Speaking in a webinar, DBA Lawyers special counsel Bryce Figot said that recent court cases, such as Cam & Bear Pty Ltd v McGoldrick and Ryan Wealth Holdings Pty Ltd v Baumgartner, have prompted SMSF audit firms to consider how to bolster their internal quality controls and protect their business from litigation risk.
Asking the right questions
The presence of loans or these types of assets can be an indicator that there are higher risks for that particular SMSF.
If there are indicators that point to high investments, then the SMSF auditor may want to contact the trustee or directors of the SMSF and alert them to the risks of the investment and flag that it may not be fully recoverable, Mr Figot explained.
The auditor should keep following up with the trustees or directors of the SMSF, he said, until they receive confirmation from all the trustees if there are individual trustees, or at least two directors where it is a corporate trustee.
The engagement letter
Best practice is to ensure that the client for whom the audit is being conducted signs the audit engagement letter, Mr Figot said.
“It doesn’t always happen that way, however. In the Ryan Wealth Holdings v Baumgartner case, the engagement letter hadn’t been signed by the trustee,” he noted.
“The letter of engagement had a formal closing of ‘Yours Faithfully, Baumgartner Partners’ and provided a space for signature above the typed words ‘David Baumgartner’ and the letter was signed by Christopher Moylan, a financial adviser and accountant to the plaintiff.”
It was still considered to be an agreement that was entered into, though, with the auditor retained to perform duties under the audit contract, he explained.
In order to address situations where the letter is unsigned, he recommended that audit firms address this by having a clause in the letter that states ‘you may accept this offer by continuing to give us instructions in this matter’.
“I would say you are the client, attached is the terms governing our engagement, if you want to bill someone else, get them to sign it and return it, but until they do it, you are client,” Mr Figot explained.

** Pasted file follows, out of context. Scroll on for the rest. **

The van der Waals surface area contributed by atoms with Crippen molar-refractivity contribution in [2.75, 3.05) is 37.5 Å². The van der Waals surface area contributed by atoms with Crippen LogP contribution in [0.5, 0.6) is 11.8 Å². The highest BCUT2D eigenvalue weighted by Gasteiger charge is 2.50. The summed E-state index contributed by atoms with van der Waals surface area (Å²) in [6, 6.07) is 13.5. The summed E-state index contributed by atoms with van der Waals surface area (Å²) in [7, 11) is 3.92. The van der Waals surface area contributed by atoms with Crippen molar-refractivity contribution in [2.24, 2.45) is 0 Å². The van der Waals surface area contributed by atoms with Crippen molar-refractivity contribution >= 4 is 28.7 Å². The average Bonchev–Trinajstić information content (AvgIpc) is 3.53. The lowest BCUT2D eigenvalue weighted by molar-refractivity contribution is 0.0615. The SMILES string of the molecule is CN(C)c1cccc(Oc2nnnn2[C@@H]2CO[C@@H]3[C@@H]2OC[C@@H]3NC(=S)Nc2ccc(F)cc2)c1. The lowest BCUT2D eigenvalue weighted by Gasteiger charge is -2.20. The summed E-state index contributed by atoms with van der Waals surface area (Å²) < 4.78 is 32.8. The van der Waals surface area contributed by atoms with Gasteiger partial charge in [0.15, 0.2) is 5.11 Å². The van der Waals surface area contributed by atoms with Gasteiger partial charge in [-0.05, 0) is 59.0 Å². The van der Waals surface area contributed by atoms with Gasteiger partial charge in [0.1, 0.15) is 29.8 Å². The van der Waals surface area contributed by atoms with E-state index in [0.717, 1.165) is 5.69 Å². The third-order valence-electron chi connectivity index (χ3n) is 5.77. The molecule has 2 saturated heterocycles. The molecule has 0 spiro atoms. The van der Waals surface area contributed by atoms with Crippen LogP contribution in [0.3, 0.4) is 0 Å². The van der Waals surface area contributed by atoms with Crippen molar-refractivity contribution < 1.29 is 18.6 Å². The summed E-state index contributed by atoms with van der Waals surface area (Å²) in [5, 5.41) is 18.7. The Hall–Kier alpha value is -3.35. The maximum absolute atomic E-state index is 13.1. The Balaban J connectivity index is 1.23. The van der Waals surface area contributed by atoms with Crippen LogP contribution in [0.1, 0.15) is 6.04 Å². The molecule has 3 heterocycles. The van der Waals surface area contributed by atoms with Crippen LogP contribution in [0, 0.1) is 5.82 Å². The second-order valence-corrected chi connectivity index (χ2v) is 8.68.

“Best practice is, of course, to get it signed, but this gives you a leg to stand on. So, I think you should have that line in your engagement letter.”
Mr Figot acknowledged that while there is a lot of case law that suggests a clause like this would be adequate in the context of a lawyer providing services, there isn’t really any case law which sheds light on whether it would stand up in court for auditors.
SMSF auditors should also be aware that accountants in their engagement letter will often make it clear that the scope of their retainer is merely to act as a supplier of information.
This means that the auditor may be found liable for the accuracy of financial statements.
“This is essentially how the accountant in Cam & Bear got off scot-free, whereas the auditor was found to be 90 per cent liable,” he cautioned.
The auditor should also make it clear that they may contact the trustees and directors directly and any additional fees or hourly rates that may apply if they do contact the trustees or directors and the correspondence exceeds a certain time limit.
One of the other items that should be explained, he said, is that if the auditor decides to engage another professional such as a lawyer or an actuary, whether they will provide that advice to the client or keep that advice confidential.
“You may want to have that eventuality covered off in your engagement letter,” he said.
Auditors may also want to make it clear that if the client decides to terminate their engagement, that the auditor may still feel obligated to lodge an audit contravention report and charge for their time.